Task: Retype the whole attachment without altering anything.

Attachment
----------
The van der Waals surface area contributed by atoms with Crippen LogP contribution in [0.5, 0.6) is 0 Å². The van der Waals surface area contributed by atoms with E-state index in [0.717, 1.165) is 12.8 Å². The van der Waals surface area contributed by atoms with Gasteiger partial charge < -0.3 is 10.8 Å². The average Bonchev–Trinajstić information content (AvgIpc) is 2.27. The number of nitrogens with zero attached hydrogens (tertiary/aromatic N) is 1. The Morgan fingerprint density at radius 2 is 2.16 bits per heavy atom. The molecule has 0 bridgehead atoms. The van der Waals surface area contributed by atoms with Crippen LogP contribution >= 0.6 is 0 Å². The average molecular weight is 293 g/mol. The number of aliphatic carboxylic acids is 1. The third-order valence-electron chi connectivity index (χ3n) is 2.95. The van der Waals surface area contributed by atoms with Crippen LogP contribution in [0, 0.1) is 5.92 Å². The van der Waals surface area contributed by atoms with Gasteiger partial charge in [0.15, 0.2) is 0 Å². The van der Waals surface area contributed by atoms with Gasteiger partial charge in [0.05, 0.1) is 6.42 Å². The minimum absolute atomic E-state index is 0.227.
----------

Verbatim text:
The van der Waals surface area contributed by atoms with Crippen LogP contribution in [0.5, 0.6) is 0 Å². The van der Waals surface area contributed by atoms with E-state index in [0.717, 1.165) is 12.8 Å². The van der Waals surface area contributed by atoms with Gasteiger partial charge < -0.3 is 10.8 Å². The average Bonchev–Trinajstić information content (AvgIpc) is 2.27. The number of nitrogens with zero attached hydrogens (tertiary/aromatic N) is 1. The Morgan fingerprint density at radius 2 is 2.16 bits per heavy atom. The molecule has 0 bridgehead atoms. The van der Waals surface area contributed by atoms with Crippen LogP contribution >= 0.6 is 0 Å². The average molecular weight is 293 g/mol. The number of aliphatic carboxylic acids is 1. The third-order valence-electron chi connectivity index (χ3n) is 2.95. The van der Waals surface area contributed by atoms with Crippen LogP contribution in [0, 0.1) is 5.92 Å². The van der Waals surface area contributed by atoms with Gasteiger partial charge in [0.15, 0.2) is 0 Å². The van der Waals surface area contributed by atoms with Gasteiger partial charge in [0.05, 0.1) is 6.42 Å². The minimum absolute atomic E-state index is 0.227.